Archive | February, 2012

THE DAY THE WORLD TURNED PISS-COLOUR

19 Feb

I took these photos when it snowed in London a couple of weeks ago. They are completely unexceptional until you take into account the fact they were taken at 3am without no light source but the eerie reflection of the settled snow. The colour of these photos is completely false, the camera is making up for its inability to show how the light really was, and I’m quite keen on the way they turned out. My area should market itself in sepia, probably.

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Holiday

16 Feb

… or what I did on my holiday, part 2. Or, how to draw the shape of a dried chilli pepper onto a map of Italy with a Fiat 500.

Geeko Tourism

6 Feb

London is enormous. HUGE. GIGANTIC. Whether you classify London in terms of its physical continuity or administrative boundaries, it is still one of the largest cities in the world by area. Even if you were to strip away the outer bouroughs bolted onto the metropolis in 1965, it would still be two and a half times the size of Paris, and would take over five hours to cross on foot. I know; I’ve walked it.

The sheer enormity of the city may make the daily commute little short of a nightmare, but for those lucky enough to live here, it also presents endless opportunities for budget holidays. It feels odd to suggest that one can be a tourist in what is nominally one’s hometown, but given the near-continental differences between locales, there’s no other word for it. You could turn London into a theme park for wankers like me without changing a thing; what does Disneyland have that we don’t? Overpriced drinks? People in cartoonish outfits? Unreliable looped railway tracks? We’ve got it all here. All we need to do now is to set up the ticket booths on the M25.

Intra-London tourism has never been accepted as a phenomenon. Why would you go sightseeing somewhere you already know? The simple answer is precisely because you do know it. Or at least, you think you do. The way that any landmark can be subverted by the way people use it can be striking; in the car with my Mother the other day, I was genuinely shocked to see a pedestrian using the Abbey Road zebra as a means to cross the road rather than as a photo opportunity. Call me a twat (I won’t argue), but I’m fascinated by picture-postcard monuments and what goes on around them.

There is also the small matter of what we don’t know. I have spent more of my life in London than anywhere else, yet I’m probably familiar with less than an eighth of it; when I spent four months attempting to walk to every tube station on the network, I used only the main roads, and even then managed to snap less than half of them. My house is littered with maps of the city; they read like indexes of my own ignorance, bar the tiny islands around friends’ houses and local haunts.

I’m trying to go on holiday once a week; so far I’ve discovered the fantastic bric à brac market around Lisson Grove and some very bizarre but almost completely hidden public sculpture in Mayfair. This weekend I took a trip to Greenwich, and then by accident ended up at the terrifying new Westfield in Stratford. The food was good, people were nice enough, and the sightseeing weren’t bad either. Crap shopping, but at least there was a direct train home. Best holiday I’ve had in years, actually.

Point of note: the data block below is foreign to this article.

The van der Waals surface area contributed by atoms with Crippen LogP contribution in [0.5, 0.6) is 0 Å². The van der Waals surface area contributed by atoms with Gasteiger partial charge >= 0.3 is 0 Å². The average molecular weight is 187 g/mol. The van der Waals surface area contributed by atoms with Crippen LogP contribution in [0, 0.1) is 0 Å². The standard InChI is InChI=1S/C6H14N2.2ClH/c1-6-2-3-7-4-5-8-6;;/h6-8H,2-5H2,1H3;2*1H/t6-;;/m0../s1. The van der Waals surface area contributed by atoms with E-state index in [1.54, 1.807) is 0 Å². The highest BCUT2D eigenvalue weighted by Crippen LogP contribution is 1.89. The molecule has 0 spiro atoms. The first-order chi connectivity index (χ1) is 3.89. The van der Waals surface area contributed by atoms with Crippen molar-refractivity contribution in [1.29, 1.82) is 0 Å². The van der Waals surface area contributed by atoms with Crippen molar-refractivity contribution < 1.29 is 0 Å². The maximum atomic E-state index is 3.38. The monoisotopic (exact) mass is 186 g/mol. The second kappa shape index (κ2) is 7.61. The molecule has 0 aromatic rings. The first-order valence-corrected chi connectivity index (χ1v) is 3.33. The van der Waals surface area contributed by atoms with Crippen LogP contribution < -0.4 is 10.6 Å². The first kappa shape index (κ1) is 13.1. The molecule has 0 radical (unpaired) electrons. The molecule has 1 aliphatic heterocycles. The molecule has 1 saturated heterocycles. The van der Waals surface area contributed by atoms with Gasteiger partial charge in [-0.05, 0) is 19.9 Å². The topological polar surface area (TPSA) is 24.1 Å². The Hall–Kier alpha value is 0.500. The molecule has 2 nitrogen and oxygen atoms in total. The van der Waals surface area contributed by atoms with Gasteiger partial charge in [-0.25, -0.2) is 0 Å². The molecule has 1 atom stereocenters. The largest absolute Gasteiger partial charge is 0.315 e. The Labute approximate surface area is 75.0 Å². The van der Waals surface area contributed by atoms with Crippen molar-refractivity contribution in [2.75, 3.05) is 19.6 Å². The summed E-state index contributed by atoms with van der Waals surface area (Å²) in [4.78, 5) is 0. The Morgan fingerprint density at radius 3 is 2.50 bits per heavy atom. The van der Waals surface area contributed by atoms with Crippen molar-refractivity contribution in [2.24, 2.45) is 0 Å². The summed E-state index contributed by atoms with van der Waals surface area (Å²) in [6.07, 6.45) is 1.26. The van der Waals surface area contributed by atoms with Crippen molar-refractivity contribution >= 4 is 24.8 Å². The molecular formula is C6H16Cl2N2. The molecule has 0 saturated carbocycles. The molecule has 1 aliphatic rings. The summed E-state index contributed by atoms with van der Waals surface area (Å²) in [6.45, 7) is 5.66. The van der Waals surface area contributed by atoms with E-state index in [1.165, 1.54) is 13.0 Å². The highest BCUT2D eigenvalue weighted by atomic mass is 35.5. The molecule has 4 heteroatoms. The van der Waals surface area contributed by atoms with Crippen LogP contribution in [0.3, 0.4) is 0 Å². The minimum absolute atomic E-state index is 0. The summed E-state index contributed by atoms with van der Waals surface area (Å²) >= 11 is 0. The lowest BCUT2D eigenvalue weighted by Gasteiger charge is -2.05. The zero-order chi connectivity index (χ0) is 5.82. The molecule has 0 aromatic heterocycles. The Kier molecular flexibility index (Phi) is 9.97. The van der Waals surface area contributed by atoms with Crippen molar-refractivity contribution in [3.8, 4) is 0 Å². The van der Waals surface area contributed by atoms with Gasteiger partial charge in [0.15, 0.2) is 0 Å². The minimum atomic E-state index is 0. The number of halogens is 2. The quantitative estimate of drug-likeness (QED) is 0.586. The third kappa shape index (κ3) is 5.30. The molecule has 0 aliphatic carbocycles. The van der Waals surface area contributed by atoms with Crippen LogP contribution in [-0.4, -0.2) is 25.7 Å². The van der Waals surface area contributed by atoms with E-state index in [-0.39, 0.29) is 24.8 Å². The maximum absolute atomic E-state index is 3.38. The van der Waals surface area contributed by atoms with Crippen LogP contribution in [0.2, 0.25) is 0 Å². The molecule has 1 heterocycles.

Happy trails.

Duh-duhduhduhder-Duh

3 Feb

… Or such is my transcription of the theme from Get Carter. To whomsoever it may concern, apologies for the silence of the past week. I’ve been up in Northumberland for the last couple of days with my family. Yes, I didn’t post anything, but I also now know that I don’t have glaucoma. Which is nice.

Despite the fact that it is often comparable to a trip up Satan’s arsehole, the journey between Newcastle and London can be most pleasant indeed. This afternoon, as the big Intercity slid out of the Central Station over the Tyne, the sunshine was barely credible, and my belief that Newcastle is blessed with the World’s most exciting station approach was solidly reinforced. Much to the annoyance of the guy sitting next to me, I took some photos which for some infuriating reason won’t play ball with this blog. Instead, here’s a pic of my chum Nicky on the famous Tyne Bridge;

Why haven’t more films been made in Tyneside? It’s got everything you need for a movie; unmistakeable landmarks, post-industrial decay and ludicrous delusions of grandeur. Perhaps Get Carter did the job too well- Newcastle and Gateshead, even taken together, constitute a pretty small city- sorry- “urban area”, and I suppose there are only so many hoods to slaughter, developers to throw off (sadly demolished) car parks, and John Osbournes to discredit.

At the beginning of Mike Hodges’ film, we see snatched images of the landmarks of the East Coast Line, including these;

If you watched the film having spent your life in the South, you could easily get the impression that North of King’s Cross, England is a scrapyard of redundant industry and strange men with creepy comb-overs. In fact, South of Darlington, the landscape from the East Coast Mainline is almost relentlessly dull- just fields, cottages and funny clouds.

It was enough to drive me to the shares index at the back of the newspaper. God it was boring. When finally the train drew into the London suburbs, the sight of the Bounds Green maintenance depot did for me what the first glimpse of the Statue of Liberty is supposed to do for New Yorkers returning home. Aaaah, the wonders of British Rail!

On the Underground home, I got so excited by a twelve-minute delay on the Circle Line that I ran around Edgware Road Station taking stupid photos.

What?!? Christ, I didn’t say this was going to be interesting, did I?